What has attracted companies big and small to La Plata goes beyond lowered costs; as mentioned, it is directly related to the quality of resources and technical professionals the city has to offer. Moreover, businesses with a local presence appeal to the city’s professionals in offering a more comfortable alternative in terms of commute.
Following the Leader
La Plata’s IT ecosystem has taken a number of cues from Buenos Aires, its metropolitan counterpart that is just 50 miles away.
One way in which it has emulated the Argentine capital is with Diagonal Valley, a local spin-off of Palermo Valley, a Buenos Aires-based non-profit organization dedicated to strengthening the entrepreneurial and web professionals community. Diagonal Valley launched in 2012 and has taken off fast: its first meetup brought in around 70 participants, and its last one attracted over 600.
La Plata’s first co-working space, Synergia3, launched in 2012 as well – the first local option apart from the numerous spaces already operating in the City of Buenos Aires. Synergia3 hosts various IT startups and entrepreneurs and also stands to become a promising driver of local talent.
Such initiatives are also a result of the growing entrepreneurial wave in La Plata, influenced by global trends as well as increased interest among students in going a different route. Universities are again a major factor here – something evidenced in the upcoming V Encuentro de Unviersitarios Emprendedores, a showcase event for university entrepreneurs in which Brad Feld is slated to participate.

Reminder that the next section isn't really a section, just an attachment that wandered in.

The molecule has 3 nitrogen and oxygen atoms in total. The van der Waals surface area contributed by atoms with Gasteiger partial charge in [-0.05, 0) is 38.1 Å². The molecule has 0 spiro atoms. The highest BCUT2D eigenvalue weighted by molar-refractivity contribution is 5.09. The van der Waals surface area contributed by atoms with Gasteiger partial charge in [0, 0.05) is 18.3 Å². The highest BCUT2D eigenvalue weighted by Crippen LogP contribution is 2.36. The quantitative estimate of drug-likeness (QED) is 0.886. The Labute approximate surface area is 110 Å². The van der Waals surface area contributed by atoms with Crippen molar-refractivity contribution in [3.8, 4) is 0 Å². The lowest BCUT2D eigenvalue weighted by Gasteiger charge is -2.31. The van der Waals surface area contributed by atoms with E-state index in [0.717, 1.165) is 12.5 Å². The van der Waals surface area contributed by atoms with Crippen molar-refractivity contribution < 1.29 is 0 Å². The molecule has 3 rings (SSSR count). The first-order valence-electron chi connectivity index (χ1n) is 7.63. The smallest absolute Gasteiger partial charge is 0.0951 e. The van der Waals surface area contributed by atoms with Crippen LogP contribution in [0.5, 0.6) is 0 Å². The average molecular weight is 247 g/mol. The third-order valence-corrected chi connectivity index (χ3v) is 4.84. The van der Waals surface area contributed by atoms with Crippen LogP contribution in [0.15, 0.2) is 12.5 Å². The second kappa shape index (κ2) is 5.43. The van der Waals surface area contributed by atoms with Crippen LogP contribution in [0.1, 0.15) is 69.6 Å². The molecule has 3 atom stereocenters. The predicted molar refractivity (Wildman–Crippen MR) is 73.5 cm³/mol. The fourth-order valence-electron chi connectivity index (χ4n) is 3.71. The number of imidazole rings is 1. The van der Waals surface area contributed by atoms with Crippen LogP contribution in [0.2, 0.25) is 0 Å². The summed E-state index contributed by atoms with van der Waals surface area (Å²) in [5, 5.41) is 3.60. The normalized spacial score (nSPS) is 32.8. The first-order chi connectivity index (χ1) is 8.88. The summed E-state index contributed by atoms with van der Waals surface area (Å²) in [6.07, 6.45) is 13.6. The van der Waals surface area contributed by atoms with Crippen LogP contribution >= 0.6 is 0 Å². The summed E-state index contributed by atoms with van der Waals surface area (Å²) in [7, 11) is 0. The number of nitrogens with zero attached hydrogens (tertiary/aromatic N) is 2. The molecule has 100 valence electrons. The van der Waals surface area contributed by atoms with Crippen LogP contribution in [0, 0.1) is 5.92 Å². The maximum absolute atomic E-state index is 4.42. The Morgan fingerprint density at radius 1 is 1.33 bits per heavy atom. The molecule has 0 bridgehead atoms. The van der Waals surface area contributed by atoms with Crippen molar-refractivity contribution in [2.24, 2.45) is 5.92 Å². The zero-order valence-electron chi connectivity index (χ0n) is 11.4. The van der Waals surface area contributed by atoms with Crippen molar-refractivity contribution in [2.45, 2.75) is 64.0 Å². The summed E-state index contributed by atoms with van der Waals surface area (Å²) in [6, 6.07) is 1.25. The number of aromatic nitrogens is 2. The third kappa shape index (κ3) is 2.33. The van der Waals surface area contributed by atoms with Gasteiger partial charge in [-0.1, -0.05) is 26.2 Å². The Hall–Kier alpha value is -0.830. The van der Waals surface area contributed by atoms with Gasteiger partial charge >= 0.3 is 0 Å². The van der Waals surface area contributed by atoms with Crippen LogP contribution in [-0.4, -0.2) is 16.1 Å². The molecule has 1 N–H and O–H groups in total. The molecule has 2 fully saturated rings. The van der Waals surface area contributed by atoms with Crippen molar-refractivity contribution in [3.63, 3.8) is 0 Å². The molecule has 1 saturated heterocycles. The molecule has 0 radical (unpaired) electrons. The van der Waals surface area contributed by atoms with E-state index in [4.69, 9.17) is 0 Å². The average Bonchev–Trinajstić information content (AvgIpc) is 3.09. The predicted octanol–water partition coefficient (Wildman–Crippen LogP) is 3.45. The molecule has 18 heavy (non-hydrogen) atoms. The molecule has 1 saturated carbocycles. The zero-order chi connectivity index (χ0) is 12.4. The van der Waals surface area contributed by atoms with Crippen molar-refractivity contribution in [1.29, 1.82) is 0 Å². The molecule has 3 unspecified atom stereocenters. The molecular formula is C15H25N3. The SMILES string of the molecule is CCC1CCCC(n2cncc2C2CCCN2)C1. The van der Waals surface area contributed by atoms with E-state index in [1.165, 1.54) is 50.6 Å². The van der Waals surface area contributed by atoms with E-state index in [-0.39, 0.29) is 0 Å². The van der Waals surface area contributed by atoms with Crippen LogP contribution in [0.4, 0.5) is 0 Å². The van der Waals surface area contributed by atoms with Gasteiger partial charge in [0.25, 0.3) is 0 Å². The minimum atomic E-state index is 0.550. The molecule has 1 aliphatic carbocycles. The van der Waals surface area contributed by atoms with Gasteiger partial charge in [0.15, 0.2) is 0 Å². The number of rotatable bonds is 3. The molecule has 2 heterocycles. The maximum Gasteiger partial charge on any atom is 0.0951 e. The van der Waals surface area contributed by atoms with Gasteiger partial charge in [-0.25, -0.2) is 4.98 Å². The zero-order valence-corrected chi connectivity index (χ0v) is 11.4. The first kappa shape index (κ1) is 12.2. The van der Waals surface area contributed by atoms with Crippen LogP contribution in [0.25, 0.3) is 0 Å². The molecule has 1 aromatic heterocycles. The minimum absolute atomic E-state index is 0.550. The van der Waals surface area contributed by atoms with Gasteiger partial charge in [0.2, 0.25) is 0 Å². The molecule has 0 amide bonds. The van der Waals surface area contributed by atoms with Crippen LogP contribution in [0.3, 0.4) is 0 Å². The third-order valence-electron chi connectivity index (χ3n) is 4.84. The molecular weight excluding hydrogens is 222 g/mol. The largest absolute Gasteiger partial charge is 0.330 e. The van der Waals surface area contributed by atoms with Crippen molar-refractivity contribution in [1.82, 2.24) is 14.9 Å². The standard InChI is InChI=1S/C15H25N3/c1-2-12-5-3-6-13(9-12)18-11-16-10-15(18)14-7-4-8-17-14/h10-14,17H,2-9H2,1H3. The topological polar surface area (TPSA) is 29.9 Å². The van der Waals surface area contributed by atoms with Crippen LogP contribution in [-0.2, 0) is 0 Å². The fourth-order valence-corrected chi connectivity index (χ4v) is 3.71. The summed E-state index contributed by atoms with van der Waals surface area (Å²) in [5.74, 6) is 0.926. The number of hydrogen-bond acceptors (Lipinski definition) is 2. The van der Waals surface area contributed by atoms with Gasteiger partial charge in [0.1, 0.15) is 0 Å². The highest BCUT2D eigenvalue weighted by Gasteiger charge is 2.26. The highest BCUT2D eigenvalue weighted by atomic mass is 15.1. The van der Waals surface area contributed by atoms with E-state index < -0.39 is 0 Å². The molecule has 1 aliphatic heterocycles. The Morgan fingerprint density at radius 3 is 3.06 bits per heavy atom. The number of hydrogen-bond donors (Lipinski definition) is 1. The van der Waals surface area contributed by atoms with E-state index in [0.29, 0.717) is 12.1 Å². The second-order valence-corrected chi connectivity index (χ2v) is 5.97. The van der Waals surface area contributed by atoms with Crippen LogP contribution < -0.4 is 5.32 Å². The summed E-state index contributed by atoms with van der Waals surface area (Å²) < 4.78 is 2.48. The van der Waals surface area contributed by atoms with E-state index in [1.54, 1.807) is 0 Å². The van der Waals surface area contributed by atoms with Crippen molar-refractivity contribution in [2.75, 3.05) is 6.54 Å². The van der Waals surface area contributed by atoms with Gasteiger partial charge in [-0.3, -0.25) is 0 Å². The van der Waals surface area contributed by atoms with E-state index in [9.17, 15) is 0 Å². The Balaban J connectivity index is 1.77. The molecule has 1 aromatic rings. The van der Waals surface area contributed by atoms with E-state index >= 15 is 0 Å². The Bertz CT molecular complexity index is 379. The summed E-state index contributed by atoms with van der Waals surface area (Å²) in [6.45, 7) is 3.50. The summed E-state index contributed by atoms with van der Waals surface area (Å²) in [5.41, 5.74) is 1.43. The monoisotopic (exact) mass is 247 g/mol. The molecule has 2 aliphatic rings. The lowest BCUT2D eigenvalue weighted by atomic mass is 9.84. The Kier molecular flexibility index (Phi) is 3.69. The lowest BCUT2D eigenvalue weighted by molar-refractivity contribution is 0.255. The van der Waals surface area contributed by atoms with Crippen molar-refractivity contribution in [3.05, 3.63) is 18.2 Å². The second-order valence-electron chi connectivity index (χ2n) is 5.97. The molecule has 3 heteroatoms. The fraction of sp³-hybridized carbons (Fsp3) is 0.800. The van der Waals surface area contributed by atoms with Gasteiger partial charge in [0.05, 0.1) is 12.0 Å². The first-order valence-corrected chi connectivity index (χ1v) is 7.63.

A Public Push
La Plata’s IT ecosystem and development is driven not only by private entities but by public organizations as well.
In the wake of the economic crisis that hit Argentina at the start of the century, incubator Emtec launched in La Plata as part of an effort by the Economic Confederation of the Province of Buenos Aires to get the province back on its feet. The organization has focused on technology and electronics from the start, though it has also expanded into other sectors like manufacturing, design and agriculture.
Emtec today acts as an incubator of professional entrepreneurs, this year working directly with around 30 entrepreneurs and collaborating with over 150. As opposed to accelerators, which set out to put startups on the fast-track to global success, Emtec employs a more holistic, theory-based approach in its program. It also focuses more on local-centered projects tied to production and creating jobs.
Province Production & YPF
Along those lines, it is essential to recognize that La Plata’s IT industry and tech ecosystem are closely intertwined with government policy and local production.
In 2009, the Province of Buenos Aires changed legislation redefining parques industriales (industrial parks) as agrupaciones industriales (industrial groupings), thereby extending the entities to which certain regulations apply. This directly affects the province’s incubators and industrial parks – as well as the projects housed in them – in terms of the benefits extended related to taxes, real estate and income.
Another major entity benefiting from the province’s technology parks legislation – and playing a central role in industry production of the region as a whole – is YPF. With operations in nearby Ensenada and a strategic technology park in Berisso under construction, the Argentine energy conglomerate has a major influence on La Plata.
This is a chief characteristic of La Plata on the whole: the fact that it fits into a much larger regional picture. Because of the numerous universities in La Plata and the strong presence of government and administrative branches, the city itself boasts a more service-focused market. However, that market cannot be separated from the larger province and the region’s production.